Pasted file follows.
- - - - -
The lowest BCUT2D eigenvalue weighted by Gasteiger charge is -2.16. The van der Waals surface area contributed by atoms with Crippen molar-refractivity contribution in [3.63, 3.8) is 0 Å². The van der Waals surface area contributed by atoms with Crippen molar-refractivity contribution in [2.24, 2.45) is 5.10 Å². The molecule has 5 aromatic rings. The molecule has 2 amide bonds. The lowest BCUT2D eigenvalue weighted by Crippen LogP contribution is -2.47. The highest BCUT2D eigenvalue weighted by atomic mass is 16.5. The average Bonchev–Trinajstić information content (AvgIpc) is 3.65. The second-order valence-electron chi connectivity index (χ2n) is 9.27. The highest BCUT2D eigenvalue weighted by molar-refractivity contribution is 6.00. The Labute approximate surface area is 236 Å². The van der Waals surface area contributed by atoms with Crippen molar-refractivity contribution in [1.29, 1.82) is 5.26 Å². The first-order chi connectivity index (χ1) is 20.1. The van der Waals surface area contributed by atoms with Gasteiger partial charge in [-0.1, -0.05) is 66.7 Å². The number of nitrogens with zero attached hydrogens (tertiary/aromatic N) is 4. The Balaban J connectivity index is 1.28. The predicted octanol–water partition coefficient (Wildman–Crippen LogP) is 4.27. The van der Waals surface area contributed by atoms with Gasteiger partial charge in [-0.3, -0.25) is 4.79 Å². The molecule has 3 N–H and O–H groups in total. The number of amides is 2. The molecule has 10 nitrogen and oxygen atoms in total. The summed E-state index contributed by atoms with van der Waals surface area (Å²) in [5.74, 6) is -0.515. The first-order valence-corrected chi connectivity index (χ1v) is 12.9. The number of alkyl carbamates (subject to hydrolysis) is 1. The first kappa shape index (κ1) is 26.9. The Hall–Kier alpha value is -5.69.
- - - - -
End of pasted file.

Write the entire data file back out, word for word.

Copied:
The lowest BCUT2D eigenvalue weighted by Gasteiger charge is -2.16. The van der Waals surface area contributed by atoms with Crippen molar-refractivity contribution in [3.63, 3.8) is 0 Å². The van der Waals surface area contributed by atoms with Crippen molar-refractivity contribution in [2.24, 2.45) is 5.10 Å². The molecule has 5 aromatic rings. The molecule has 2 amide bonds. The lowest BCUT2D eigenvalue weighted by Crippen LogP contribution is -2.47. The highest BCUT2D eigenvalue weighted by atomic mass is 16.5. The average Bonchev–Trinajstić information content (AvgIpc) is 3.65. The second-order valence-electron chi connectivity index (χ2n) is 9.27. The highest BCUT2D eigenvalue weighted by molar-refractivity contribution is 6.00. The Labute approximate surface area is 236 Å². The van der Waals surface area contributed by atoms with Crippen molar-refractivity contribution in [1.29, 1.82) is 5.26 Å². The first-order chi connectivity index (χ1) is 20.1. The van der Waals surface area contributed by atoms with Gasteiger partial charge in [-0.1, -0.05) is 66.7 Å². The number of nitrogens with zero attached hydrogens (tertiary/aromatic N) is 4. The Balaban J connectivity index is 1.28. The predicted octanol–water partition coefficient (Wildman–Crippen LogP) is 4.27. The van der Waals surface area contributed by atoms with Gasteiger partial charge in [-0.3, -0.25) is 4.79 Å². The molecule has 3 N–H and O–H groups in total. The number of amides is 2. The molecule has 10 nitrogen and oxygen atoms in total. The summed E-state index contributed by atoms with van der Waals surface area (Å²) in [5.74, 6) is -0.515. The first-order valence-corrected chi connectivity index (χ1v) is 12.9. The number of alkyl carbamates (subject to hydrolysis) is 1. The first kappa shape index (κ1) is 26.9. The Hall–Kier alpha value is -5.69.